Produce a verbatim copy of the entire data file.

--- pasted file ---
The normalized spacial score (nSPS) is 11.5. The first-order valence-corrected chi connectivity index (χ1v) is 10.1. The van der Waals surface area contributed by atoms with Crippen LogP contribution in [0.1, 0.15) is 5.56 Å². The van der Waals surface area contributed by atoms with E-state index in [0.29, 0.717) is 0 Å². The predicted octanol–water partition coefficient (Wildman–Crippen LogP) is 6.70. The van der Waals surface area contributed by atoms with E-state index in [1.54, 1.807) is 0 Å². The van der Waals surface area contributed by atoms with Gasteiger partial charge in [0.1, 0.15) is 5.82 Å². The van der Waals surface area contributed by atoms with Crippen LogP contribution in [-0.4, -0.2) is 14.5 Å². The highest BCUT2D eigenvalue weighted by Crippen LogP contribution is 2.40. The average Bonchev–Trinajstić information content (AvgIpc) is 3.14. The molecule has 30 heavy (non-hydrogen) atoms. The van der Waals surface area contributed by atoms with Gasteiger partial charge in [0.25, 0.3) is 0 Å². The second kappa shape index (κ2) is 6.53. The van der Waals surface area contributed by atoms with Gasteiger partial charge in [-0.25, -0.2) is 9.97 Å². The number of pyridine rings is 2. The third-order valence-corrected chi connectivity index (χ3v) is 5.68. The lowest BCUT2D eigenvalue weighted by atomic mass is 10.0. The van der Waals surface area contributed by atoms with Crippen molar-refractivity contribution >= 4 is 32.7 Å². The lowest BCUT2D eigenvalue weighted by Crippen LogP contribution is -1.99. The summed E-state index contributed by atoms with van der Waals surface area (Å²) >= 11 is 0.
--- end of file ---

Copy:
The normalized spacial score (nSPS) is 11.5. The first-order valence-corrected chi connectivity index (χ1v) is 10.1. The van der Waals surface area contributed by atoms with Crippen LogP contribution in [0.1, 0.15) is 5.56 Å². The van der Waals surface area contributed by atoms with E-state index in [0.29, 0.717) is 0 Å². The predicted octanol–water partition coefficient (Wildman–Crippen LogP) is 6.70. The van der Waals surface area contributed by atoms with E-state index in [1.54, 1.807) is 0 Å². The van der Waals surface area contributed by atoms with Gasteiger partial charge in [0.1, 0.15) is 5.82 Å². The van der Waals surface area contributed by atoms with Crippen LogP contribution in [-0.4, -0.2) is 14.5 Å². The highest BCUT2D eigenvalue weighted by Crippen LogP contribution is 2.40. The average Bonchev–Trinajstić information content (AvgIpc) is 3.14. The molecule has 30 heavy (non-hydrogen) atoms. The van der Waals surface area contributed by atoms with Gasteiger partial charge in [0.25, 0.3) is 0 Å². The second kappa shape index (κ2) is 6.53. The van der Waals surface area contributed by atoms with Gasteiger partial charge in [-0.25, -0.2) is 9.97 Å². The number of pyridine rings is 2. The third-order valence-corrected chi connectivity index (χ3v) is 5.68. The lowest BCUT2D eigenvalue weighted by atomic mass is 10.0. The van der Waals surface area contributed by atoms with Crippen molar-refractivity contribution >= 4 is 32.7 Å². The lowest BCUT2D eigenvalue weighted by Crippen LogP contribution is -1.99. The summed E-state index contributed by atoms with van der Waals surface area (Å²) >= 11 is 0.